The movies would lead us to believe that at some point a pair of opposite gender friends will have a revelation and realize they are in love. Then the movie ends and they presumably live happily ever after. I mean, we don’t write songs about a man and a woman being great friends their whole lives. But this is cinema and song, so how do this play out in real life?
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It’s a question as old as time, always coming into play after a breakup and between friends. This is a question with no simple answer, but of extreme importance, especially at a high school, not to mention around prom. It has ruined relationships, created new ones, and sometimes done nothing at all. Can boys and girls be just friends?
When Buffalo High Schools students answered this question, there were some very absolute answers and some who weren’t sure, but everyone had an opinion.
Some people were absolutely firm in their belief that men and women could never hold a purely platonic relationship without it turning into something more, even if for only one person.
“The only way a man and a woman can be friends is if the man doesn’t find the woman attractive,” said Junior Devon Bainey. “If they’re both attractive and they have a steady relationship then the guy will develop feelings for her first, then eventually if that continues then the woman will develop feelings after that.”
This view is supported in an article by Psychology Today, which states that, “Within the boundaries of gender generalizations, the vast majority of heterosexual men will invariably have a ‘reflex’ [of] sexual desirability upon seeing a female. In general, then, one can say that men are very sexually ‘reflexive’ while women are more sexually ‘reflective.'”
This means that men’s first reactions and interactions with women are often that of a romantic nature, but women are more biologically apt to see men as only friends, which plays into what is often a gray area of misread signals, or one person feeling something the other doesn’t, and a simple friendly relationship becomes more complicated. Lending a point to this side of the argument, Psychology Today says, “Men often misread women’s friendly signals as invitation for sex and why so many women are shocked when a male ‘friend’ comes on to them sexually.”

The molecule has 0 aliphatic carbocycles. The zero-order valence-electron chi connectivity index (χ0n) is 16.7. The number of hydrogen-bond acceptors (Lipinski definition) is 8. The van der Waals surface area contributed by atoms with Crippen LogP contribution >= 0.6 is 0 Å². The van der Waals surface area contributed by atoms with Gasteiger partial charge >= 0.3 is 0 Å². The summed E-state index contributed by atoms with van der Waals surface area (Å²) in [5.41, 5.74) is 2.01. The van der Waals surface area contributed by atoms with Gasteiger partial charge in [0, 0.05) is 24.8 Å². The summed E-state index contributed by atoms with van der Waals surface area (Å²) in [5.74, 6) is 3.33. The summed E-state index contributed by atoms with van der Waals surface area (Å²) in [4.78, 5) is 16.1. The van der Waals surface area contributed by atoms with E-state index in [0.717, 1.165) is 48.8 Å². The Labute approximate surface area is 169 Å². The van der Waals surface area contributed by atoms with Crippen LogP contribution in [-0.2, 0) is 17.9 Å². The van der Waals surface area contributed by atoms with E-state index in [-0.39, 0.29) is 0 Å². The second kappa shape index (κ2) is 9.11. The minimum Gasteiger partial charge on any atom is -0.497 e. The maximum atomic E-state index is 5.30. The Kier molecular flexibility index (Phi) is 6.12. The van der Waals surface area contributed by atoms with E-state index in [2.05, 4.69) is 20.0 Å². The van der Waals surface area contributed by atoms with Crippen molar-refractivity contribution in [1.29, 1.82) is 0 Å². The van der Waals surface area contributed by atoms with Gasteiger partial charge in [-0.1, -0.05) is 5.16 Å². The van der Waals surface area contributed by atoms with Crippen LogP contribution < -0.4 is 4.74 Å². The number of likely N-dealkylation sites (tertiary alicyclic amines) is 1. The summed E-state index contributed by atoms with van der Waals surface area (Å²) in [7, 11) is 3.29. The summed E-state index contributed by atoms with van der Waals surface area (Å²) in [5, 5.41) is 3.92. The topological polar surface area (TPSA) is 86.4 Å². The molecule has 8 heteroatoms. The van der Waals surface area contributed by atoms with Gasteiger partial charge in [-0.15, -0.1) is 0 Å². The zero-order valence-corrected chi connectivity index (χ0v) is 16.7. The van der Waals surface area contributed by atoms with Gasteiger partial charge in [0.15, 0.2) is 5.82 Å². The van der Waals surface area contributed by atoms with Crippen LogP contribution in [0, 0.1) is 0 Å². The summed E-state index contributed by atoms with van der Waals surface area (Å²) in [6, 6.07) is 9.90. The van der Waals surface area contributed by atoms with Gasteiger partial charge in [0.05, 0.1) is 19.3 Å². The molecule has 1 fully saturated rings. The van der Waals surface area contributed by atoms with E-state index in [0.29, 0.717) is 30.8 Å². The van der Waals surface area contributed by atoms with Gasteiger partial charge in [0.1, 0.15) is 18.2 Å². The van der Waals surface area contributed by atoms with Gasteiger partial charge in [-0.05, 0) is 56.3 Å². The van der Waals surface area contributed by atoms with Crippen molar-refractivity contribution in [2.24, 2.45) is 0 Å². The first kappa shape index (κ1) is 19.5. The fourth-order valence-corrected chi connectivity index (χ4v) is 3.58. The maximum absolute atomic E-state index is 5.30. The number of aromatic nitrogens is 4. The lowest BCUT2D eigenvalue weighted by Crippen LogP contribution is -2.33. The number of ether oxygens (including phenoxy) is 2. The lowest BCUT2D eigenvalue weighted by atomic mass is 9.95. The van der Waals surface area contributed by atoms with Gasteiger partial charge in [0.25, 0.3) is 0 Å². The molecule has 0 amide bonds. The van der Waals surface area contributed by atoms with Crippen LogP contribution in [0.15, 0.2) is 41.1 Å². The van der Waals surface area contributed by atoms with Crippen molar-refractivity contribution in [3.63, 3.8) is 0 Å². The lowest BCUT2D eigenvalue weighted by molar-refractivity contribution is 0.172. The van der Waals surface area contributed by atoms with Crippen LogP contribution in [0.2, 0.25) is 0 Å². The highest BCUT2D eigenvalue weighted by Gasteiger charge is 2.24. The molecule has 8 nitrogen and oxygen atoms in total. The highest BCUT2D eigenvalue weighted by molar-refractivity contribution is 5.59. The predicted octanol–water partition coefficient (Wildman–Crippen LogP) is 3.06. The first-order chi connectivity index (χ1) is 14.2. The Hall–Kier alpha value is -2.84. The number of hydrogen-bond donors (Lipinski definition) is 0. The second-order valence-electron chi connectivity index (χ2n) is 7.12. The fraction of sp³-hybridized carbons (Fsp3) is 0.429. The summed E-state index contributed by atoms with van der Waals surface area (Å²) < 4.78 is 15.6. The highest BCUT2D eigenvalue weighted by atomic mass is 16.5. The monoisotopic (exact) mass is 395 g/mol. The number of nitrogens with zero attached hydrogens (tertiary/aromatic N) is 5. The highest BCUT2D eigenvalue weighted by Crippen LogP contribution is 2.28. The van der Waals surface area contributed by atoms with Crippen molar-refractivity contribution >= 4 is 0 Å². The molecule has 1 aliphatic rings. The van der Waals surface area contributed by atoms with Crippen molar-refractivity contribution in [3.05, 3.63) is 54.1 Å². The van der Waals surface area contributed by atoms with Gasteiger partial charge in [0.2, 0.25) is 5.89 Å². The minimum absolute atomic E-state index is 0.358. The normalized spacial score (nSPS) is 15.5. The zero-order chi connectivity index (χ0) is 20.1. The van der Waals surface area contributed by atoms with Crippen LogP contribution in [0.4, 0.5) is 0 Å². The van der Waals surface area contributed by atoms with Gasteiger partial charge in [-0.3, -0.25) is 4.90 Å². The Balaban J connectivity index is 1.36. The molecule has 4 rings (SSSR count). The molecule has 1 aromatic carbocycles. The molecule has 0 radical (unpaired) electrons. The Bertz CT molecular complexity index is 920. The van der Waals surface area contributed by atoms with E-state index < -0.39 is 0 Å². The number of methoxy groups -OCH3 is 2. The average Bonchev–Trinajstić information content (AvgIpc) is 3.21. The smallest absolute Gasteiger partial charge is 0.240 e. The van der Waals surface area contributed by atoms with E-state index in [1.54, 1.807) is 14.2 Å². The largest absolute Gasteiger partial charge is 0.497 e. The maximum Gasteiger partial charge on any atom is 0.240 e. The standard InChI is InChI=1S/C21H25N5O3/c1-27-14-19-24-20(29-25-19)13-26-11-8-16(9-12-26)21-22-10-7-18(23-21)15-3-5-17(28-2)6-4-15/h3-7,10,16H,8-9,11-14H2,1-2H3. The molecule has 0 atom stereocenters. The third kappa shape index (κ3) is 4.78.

“I think men and women can be friends, but for me personally, even though I know that we’re just friends, I’ll sometimes question the relationship,” said Junior Hope Mueller. “Sometimes something will happen where I think, ‘If I liked this person would our relationship be different?’ I feel like if you’re already questioning your relationship as just friends, then somewhere down the road one will start to feel something more.”
This also begs the question, can a friendship recover after one person has more than friendly feelings?
“Personally, I think it depends on the two, if you weren’t that close to begin with you don’t have much to fall back on, but if you were closer to begin with and it’s worth something to both people then you can recover it if you both try,” said Mueller.
The world seems to think men and women can have platonic friendships, but not if they’re “close” friends of the same age. When googling platonic male/female friendships very few articles come up with the idea that it works, and they seem to contradict themselves. So what’s the deal? Are we over dramatizing this whole thing or is it reality? Some students think we’re all being a bit too dramatic about this and it’s completely possible and are firmly on the other side.
“I think they can because just because you’re close with someone of the opposite gender doesn’t mean you want to date them or have feelings for them,” said Junior Carlie O’Malley.
Agreeing with O’Malley was Junior Tyler Maxson, who also addressed the issue of how the public views this type of relationship.
“I’m just friends with a lot of girls. If you don’t care what other people think, and you shouldn’t. Then it’s a lot easier,” said Maxson.
Many relationship experts according to another article highlighting this side of the argument say that at one point in time we were not able to be platonic, but that we have moved past that and today’s culture better lends itself to platonic friendships.
“The belief that men and women can’t be friends comes from another era in which women were at home and men were in the workplace and the only way they could get together was for romance,” said Psychologist Linda Sapadin.
Some students seem to agree with this too, acknowledging that our culture has a lot to do with how we view friendships between men and women and that time has changed that.
“In the last fifty years guys and girls can be friends, but before they couldn’t because the guy was courting the girl and then they would get married,” said Maxson.